A business is nothing without the people who make it possible, especially in a relationship-based industry like that of beer. So when determining whether a new hire will be able to sell import and domestic craft beer and help grow your business, here are some essential qualities to look for.
The importance of first impressions are undeniable, usually forming within seven seconds after first meeting. When you meet a potential candidate, keep in mind that the impression they give you is likely to be the same they’ll give to each customer when representing your business and products.
Can this person look you in the eye and speak in a confident, comfortable manner? Do they make you feel at ease? Are they energetic? Are they inviting, fun and full of personality? If yes, then they are going to be more likely to successfully sell beer and build relationships that lead to repeat business.
Passion and creativity are also highly desirable, as they indicate a mindset attuned to growth and improvement over time. A candidate who is engaged with the world of beer will be able to speak passionately about products with ease and will be driven to solve problems, continue learning and expand their relative skill sets. Knowledge is extra important when selling imports and local craft. An employee that can explain why a La Trappe Trappist ale is different from a domestic pilsner, or why De Proef Brouwerij is like the Wonka chocolate factory of breweries is far more likely to make a sale.
Energy and excitement for beer will translate to charisma and will encourage positive customer interactions. Over time, a passionate employee will be more likely to grow with the company and take on more responsibility, minimizing your turnover rate and maximizing revenue while laying the foundation for management you’ll need to scale your business.
A candidate’s responsiveness is an indicator of courtesy and respect. If they consistently and appropriately respond thoughtfully when addressed and greet others courteously, they will likely do the same with customers and peers once hired. These social graces can make all the difference when interacting with clients and will bolster their team’s ability to effectively work together.
Beer is serious business, but it’s also fun. After all, the act of drinking is centered around friendship and celebration. A candidate with a sense of humor indicates emotional intelligence and self-awareness. These candidates will be more likely to bond with others, whether fellow employees or customers, and will possess the empathy required to diffuse difficult situations.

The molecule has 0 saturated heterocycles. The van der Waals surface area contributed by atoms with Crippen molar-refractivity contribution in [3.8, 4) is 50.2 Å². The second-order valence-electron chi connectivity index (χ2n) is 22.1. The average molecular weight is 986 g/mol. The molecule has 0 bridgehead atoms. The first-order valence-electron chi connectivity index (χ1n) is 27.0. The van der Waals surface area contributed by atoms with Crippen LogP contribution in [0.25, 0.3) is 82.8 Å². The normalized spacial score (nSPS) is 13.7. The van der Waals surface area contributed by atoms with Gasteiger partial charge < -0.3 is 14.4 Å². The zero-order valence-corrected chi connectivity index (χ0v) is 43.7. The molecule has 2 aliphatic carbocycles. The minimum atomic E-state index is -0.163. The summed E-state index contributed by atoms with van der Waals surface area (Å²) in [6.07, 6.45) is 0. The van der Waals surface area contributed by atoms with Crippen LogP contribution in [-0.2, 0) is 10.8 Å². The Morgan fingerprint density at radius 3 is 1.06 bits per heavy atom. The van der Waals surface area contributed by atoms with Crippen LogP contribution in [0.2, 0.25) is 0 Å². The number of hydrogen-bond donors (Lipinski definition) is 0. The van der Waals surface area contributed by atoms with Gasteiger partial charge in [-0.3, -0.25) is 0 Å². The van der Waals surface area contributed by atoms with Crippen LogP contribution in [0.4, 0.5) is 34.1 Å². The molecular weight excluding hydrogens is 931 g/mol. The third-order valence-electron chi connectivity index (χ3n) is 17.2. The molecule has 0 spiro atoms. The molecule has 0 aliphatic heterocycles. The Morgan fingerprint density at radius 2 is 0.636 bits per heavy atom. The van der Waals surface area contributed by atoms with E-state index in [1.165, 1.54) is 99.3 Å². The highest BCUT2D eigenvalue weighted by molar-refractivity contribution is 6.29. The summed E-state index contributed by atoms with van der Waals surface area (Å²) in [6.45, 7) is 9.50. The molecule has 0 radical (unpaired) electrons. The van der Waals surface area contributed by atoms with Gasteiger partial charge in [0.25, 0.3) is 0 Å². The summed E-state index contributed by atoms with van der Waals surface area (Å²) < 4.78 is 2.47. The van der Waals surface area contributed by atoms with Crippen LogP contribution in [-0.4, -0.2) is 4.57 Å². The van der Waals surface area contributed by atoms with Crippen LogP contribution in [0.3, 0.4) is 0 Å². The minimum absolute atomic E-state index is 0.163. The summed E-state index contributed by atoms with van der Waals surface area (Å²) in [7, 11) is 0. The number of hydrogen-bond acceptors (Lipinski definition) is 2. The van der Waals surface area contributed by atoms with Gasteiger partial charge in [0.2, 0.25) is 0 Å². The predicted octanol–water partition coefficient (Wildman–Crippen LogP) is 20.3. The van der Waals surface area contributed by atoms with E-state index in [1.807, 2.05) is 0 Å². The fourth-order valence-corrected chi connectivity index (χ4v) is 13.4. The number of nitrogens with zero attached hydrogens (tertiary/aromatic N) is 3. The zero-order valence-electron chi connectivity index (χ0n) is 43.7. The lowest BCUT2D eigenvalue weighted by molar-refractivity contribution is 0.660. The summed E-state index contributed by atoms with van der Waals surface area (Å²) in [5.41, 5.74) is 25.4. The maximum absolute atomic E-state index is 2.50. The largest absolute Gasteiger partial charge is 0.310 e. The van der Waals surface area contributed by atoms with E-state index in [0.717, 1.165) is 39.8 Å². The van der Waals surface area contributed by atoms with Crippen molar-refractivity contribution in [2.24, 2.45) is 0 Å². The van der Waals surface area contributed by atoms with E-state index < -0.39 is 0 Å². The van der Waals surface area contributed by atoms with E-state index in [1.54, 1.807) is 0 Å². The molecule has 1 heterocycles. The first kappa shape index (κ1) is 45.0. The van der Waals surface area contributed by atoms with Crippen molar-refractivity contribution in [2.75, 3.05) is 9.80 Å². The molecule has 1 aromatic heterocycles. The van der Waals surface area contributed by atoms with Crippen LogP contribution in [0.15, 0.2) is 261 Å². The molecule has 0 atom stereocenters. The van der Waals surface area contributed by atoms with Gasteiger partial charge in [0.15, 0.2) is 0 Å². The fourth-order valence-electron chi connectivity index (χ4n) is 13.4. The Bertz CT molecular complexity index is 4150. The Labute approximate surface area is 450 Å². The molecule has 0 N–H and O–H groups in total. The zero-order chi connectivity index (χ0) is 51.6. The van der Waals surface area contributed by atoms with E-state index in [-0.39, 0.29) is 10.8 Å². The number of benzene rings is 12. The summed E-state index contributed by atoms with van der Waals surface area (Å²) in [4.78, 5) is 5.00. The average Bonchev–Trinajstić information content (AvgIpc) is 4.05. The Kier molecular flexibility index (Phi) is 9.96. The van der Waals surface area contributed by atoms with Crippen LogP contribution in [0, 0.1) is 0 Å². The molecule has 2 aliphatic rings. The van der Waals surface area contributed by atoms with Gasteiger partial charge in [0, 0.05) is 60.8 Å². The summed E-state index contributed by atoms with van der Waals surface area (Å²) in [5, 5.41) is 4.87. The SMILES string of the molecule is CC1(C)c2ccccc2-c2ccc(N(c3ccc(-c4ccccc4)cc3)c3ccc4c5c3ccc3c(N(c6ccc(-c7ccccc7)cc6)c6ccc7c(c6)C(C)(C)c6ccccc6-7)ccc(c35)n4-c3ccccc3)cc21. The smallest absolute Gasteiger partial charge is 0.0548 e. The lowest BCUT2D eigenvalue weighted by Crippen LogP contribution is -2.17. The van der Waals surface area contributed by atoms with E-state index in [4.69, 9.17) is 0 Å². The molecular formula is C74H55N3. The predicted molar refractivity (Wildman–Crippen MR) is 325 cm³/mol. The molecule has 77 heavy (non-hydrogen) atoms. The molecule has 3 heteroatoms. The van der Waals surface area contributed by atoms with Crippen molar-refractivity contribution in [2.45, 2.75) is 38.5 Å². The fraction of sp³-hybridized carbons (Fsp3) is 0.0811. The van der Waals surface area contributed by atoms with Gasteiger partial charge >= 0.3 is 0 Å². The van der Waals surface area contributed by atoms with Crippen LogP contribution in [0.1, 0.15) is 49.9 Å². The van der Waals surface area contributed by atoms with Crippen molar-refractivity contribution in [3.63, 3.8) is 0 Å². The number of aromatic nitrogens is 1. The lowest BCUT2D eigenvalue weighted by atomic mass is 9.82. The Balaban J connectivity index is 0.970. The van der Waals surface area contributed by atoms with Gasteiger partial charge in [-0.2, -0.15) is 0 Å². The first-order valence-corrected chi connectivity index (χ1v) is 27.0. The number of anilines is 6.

An emotionally intelligent candidate will be better equipped to read a room and gauge the needs of customers, ultimately increasing the odds of a positive experience or a closed sale. Shmaltz Brewing Co. is a good example of a company that has incorporated humor into its culture without sacrificing professionalism.
This one will depend on the culture of your business, but it’s a no-brainer. In this 2015 Deloitte study, 87 percent of companies involved cited culture and engagement as a critical challenge.
If a potential candidate’s personality and attitude don’t jive with the environment you have created, they are less likely to remain engaged and ultimately more likely to quit or be fired. Even if not, their performance will suffer. Know your culture and yourself, and you’ll know what to look for in a new hire. Remember also that culture is a living thing that must be continually maintained. Your culture can change over time, and so can your employees, so it’s on you to remain aware of these workplace dynamics.
On the plus side, the generally more relaxed workplace environments with breweries and retail establishments means you’re able to look past certain elements that might detract from a candidate’s employability elsewhere.
Tattoos, beards and piercings, while potentially hiring deterrents in an office role, do not necessarily reflect a candidate’s intelligence or ability to perform. The beer industry is famous for its ability to attract workers from all backgrounds and walks of life, leaving room for both scientists and artists, and offering first and second chances to people who may truly deserve them.Choose the personnel with suitable interests and personalities based on the environment you want to create.
On the Owner
As previously discussed, those in charge set the tone. Identify your core values and extend those to the hiring process. If you want your employees to be knowledgeable and enthusiastic, you’ll need to lead by example and foster an environment where knowledge and enthusiasm are encouraged.
Creating that environment means staying emotionally attuned to your workplace environment and the needs of your employees. Encouraging and allowing for employee education and growth is essential to retainment, a key factor in the overall success of a business.Also, identify your demographic and hire with it in mind. Good employees facilitate communication on all levels, so you want to increase the odds that any two people who interact in your establishment will get along and be able to clearly communicate.
Lastly, hire flexible people. Businesses must adapt constantly, and so must the people behind the business. Adaptability applies to both professional skills, roles in the workplace and the day-to-day ability to roll with the punches. Choosing candidates who indicate a lack of ego in the workplace will increase the odds they will handle workplace stressors with aplomb and that they won’t mind taking out the trash every once in a while.
At the end of the day, you’re looking for relationship builders who will develop connections. It starts with customers but ultimately applies to every tier of the beer business from production to distribution.